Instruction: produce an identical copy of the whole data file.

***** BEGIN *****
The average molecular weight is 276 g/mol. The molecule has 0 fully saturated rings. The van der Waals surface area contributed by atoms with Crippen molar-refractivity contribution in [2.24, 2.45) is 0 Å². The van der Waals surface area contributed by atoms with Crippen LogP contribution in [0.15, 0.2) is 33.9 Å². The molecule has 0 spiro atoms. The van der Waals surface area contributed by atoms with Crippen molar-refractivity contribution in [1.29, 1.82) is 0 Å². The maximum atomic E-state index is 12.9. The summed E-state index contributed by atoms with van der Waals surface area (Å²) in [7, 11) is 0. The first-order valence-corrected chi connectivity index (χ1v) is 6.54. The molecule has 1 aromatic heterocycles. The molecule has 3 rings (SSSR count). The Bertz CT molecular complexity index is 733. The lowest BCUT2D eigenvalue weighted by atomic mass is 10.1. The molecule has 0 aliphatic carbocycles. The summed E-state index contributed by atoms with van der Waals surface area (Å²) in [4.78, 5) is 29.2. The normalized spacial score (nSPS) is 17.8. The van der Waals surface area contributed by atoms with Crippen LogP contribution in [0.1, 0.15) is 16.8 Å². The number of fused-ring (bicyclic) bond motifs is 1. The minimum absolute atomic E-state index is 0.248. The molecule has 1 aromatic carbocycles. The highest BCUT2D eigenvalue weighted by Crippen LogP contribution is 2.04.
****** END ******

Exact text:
The average molecular weight is 276 g/mol. The molecule has 0 fully saturated rings. The van der Waals surface area contributed by atoms with Crippen molar-refractivity contribution in [2.24, 2.45) is 0 Å². The van der Waals surface area contributed by atoms with Crippen LogP contribution in [0.15, 0.2) is 33.9 Å². The molecule has 0 spiro atoms. The van der Waals surface area contributed by atoms with Crippen molar-refractivity contribution in [1.29, 1.82) is 0 Å². The maximum atomic E-state index is 12.9. The summed E-state index contributed by atoms with van der Waals surface area (Å²) in [7, 11) is 0. The first-order valence-corrected chi connectivity index (χ1v) is 6.54. The molecule has 1 aromatic heterocycles. The molecule has 3 rings (SSSR count). The Bertz CT molecular complexity index is 733. The lowest BCUT2D eigenvalue weighted by atomic mass is 10.1. The molecule has 0 aliphatic carbocycles. The summed E-state index contributed by atoms with van der Waals surface area (Å²) in [4.78, 5) is 29.2. The normalized spacial score (nSPS) is 17.8. The van der Waals surface area contributed by atoms with Crippen LogP contribution in [0.1, 0.15) is 16.8 Å². The number of fused-ring (bicyclic) bond motifs is 1. The minimum absolute atomic E-state index is 0.248. The molecule has 1 aromatic carbocycles. The highest BCUT2D eigenvalue weighted by Crippen LogP contribution is 2.04.